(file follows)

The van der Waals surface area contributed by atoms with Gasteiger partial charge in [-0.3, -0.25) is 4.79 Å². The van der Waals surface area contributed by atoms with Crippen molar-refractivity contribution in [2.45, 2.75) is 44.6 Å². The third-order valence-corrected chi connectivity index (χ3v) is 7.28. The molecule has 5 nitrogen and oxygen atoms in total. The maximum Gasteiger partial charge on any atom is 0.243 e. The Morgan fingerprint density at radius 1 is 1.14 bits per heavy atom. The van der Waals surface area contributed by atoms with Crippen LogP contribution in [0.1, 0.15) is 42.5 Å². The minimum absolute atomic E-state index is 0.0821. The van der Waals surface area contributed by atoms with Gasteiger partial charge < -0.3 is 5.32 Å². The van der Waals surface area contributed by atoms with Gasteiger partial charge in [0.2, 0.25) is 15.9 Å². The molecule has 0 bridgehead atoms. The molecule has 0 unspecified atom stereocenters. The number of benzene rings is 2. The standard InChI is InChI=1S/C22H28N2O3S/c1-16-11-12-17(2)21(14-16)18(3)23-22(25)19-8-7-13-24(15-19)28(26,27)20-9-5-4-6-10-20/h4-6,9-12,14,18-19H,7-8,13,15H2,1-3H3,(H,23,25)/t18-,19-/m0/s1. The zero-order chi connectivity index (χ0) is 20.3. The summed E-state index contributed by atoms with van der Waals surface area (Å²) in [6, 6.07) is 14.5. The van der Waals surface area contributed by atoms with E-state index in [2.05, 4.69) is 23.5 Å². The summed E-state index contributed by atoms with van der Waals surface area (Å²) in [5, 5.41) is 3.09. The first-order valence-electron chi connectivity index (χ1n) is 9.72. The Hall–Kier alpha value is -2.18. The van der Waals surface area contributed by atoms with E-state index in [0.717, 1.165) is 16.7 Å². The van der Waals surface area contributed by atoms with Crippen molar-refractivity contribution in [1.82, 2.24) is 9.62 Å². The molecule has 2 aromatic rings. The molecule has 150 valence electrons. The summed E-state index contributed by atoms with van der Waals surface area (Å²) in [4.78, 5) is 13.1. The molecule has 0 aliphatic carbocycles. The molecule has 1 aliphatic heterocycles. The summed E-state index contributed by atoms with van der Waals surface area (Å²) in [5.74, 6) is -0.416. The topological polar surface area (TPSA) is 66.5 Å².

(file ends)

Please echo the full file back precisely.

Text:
The van der Waals surface area contributed by atoms with Gasteiger partial charge in [-0.3, -0.25) is 4.79 Å². The van der Waals surface area contributed by atoms with Crippen molar-refractivity contribution in [2.45, 2.75) is 44.6 Å². The third-order valence-corrected chi connectivity index (χ3v) is 7.28. The molecule has 5 nitrogen and oxygen atoms in total. The maximum Gasteiger partial charge on any atom is 0.243 e. The Morgan fingerprint density at radius 1 is 1.14 bits per heavy atom. The van der Waals surface area contributed by atoms with Crippen LogP contribution in [0.1, 0.15) is 42.5 Å². The minimum absolute atomic E-state index is 0.0821. The van der Waals surface area contributed by atoms with Gasteiger partial charge < -0.3 is 5.32 Å². The van der Waals surface area contributed by atoms with Gasteiger partial charge in [0.2, 0.25) is 15.9 Å². The molecule has 0 bridgehead atoms. The molecule has 0 unspecified atom stereocenters. The number of benzene rings is 2. The standard InChI is InChI=1S/C22H28N2O3S/c1-16-11-12-17(2)21(14-16)18(3)23-22(25)19-8-7-13-24(15-19)28(26,27)20-9-5-4-6-10-20/h4-6,9-12,14,18-19H,7-8,13,15H2,1-3H3,(H,23,25)/t18-,19-/m0/s1. The zero-order chi connectivity index (χ0) is 20.3. The summed E-state index contributed by atoms with van der Waals surface area (Å²) in [6, 6.07) is 14.5. The van der Waals surface area contributed by atoms with E-state index in [2.05, 4.69) is 23.5 Å². The summed E-state index contributed by atoms with van der Waals surface area (Å²) in [5, 5.41) is 3.09. The first-order valence-electron chi connectivity index (χ1n) is 9.72. The Hall–Kier alpha value is -2.18. The van der Waals surface area contributed by atoms with E-state index in [0.717, 1.165) is 16.7 Å². The van der Waals surface area contributed by atoms with Crippen molar-refractivity contribution in [1.82, 2.24) is 9.62 Å². The molecule has 2 aromatic rings. The molecule has 150 valence electrons. The summed E-state index contributed by atoms with van der Waals surface area (Å²) in [4.78, 5) is 13.1. The molecule has 0 aliphatic carbocycles. The molecule has 1 aliphatic heterocycles. The summed E-state index contributed by atoms with van der Waals surface area (Å²) in [5.74, 6) is -0.416. The topological polar surface area (TPSA) is 66.5 Å².